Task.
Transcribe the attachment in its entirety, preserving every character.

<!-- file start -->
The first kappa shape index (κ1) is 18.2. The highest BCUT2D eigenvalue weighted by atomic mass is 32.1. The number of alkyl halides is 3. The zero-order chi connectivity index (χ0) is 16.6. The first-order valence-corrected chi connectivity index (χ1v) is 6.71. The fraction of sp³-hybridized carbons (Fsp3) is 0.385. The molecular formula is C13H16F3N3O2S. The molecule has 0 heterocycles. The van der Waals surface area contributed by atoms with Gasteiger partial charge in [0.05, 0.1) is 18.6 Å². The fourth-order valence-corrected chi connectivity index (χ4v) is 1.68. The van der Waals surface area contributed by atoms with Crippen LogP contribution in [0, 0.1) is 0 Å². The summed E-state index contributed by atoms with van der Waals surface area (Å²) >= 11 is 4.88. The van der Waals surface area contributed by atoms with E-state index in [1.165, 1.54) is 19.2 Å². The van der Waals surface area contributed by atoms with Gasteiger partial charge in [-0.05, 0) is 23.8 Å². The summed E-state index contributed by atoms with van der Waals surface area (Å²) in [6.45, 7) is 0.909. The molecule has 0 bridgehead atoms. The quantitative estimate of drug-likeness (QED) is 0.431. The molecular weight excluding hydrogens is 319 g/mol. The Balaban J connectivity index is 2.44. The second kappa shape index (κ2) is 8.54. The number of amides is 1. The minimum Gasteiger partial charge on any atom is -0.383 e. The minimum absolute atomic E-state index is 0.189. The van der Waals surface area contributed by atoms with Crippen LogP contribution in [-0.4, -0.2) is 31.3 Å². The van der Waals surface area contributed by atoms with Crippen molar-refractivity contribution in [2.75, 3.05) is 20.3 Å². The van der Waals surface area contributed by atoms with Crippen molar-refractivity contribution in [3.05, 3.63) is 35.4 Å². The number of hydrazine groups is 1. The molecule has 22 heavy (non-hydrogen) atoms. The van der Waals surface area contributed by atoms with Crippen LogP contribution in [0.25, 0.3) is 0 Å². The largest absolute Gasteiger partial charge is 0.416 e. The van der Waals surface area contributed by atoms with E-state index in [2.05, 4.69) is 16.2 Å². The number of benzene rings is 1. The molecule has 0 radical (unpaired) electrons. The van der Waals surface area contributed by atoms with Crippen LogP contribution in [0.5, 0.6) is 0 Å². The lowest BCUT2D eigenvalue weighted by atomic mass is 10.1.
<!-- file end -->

The first kappa shape index (κ1) is 18.2. The highest BCUT2D eigenvalue weighted by atomic mass is 32.1. The number of alkyl halides is 3. The zero-order chi connectivity index (χ0) is 16.6. The first-order valence-corrected chi connectivity index (χ1v) is 6.71. The fraction of sp³-hybridized carbons (Fsp3) is 0.385. The molecular formula is C13H16F3N3O2S. The molecule has 0 heterocycles. The van der Waals surface area contributed by atoms with Gasteiger partial charge in [0.05, 0.1) is 18.6 Å². The fourth-order valence-corrected chi connectivity index (χ4v) is 1.68. The van der Waals surface area contributed by atoms with Crippen LogP contribution in [0, 0.1) is 0 Å². The summed E-state index contributed by atoms with van der Waals surface area (Å²) >= 11 is 4.88. The van der Waals surface area contributed by atoms with E-state index in [1.165, 1.54) is 19.2 Å². The van der Waals surface area contributed by atoms with Gasteiger partial charge in [-0.05, 0) is 23.8 Å². The summed E-state index contributed by atoms with van der Waals surface area (Å²) in [6.45, 7) is 0.909. The molecule has 0 bridgehead atoms. The quantitative estimate of drug-likeness (QED) is 0.431. The molecular weight excluding hydrogens is 319 g/mol. The Balaban J connectivity index is 2.44. The second kappa shape index (κ2) is 8.54. The number of amides is 1. The minimum Gasteiger partial charge on any atom is -0.383 e. The minimum absolute atomic E-state index is 0.189. The van der Waals surface area contributed by atoms with Crippen LogP contribution in [-0.4, -0.2) is 31.3 Å². The van der Waals surface area contributed by atoms with Crippen molar-refractivity contribution in [2.75, 3.05) is 20.3 Å². The van der Waals surface area contributed by atoms with Crippen molar-refractivity contribution in [3.05, 3.63) is 35.4 Å². The number of hydrazine groups is 1. The molecule has 22 heavy (non-hydrogen) atoms. The van der Waals surface area contributed by atoms with Crippen LogP contribution in [0.25, 0.3) is 0 Å². The largest absolute Gasteiger partial charge is 0.416 e. The van der Waals surface area contributed by atoms with E-state index in [2.05, 4.69) is 16.2 Å². The number of benzene rings is 1. The molecule has 0 radical (unpaired) electrons. The van der Waals surface area contributed by atoms with Crippen LogP contribution in [0.5, 0.6) is 0 Å². The lowest BCUT2D eigenvalue weighted by atomic mass is 10.1.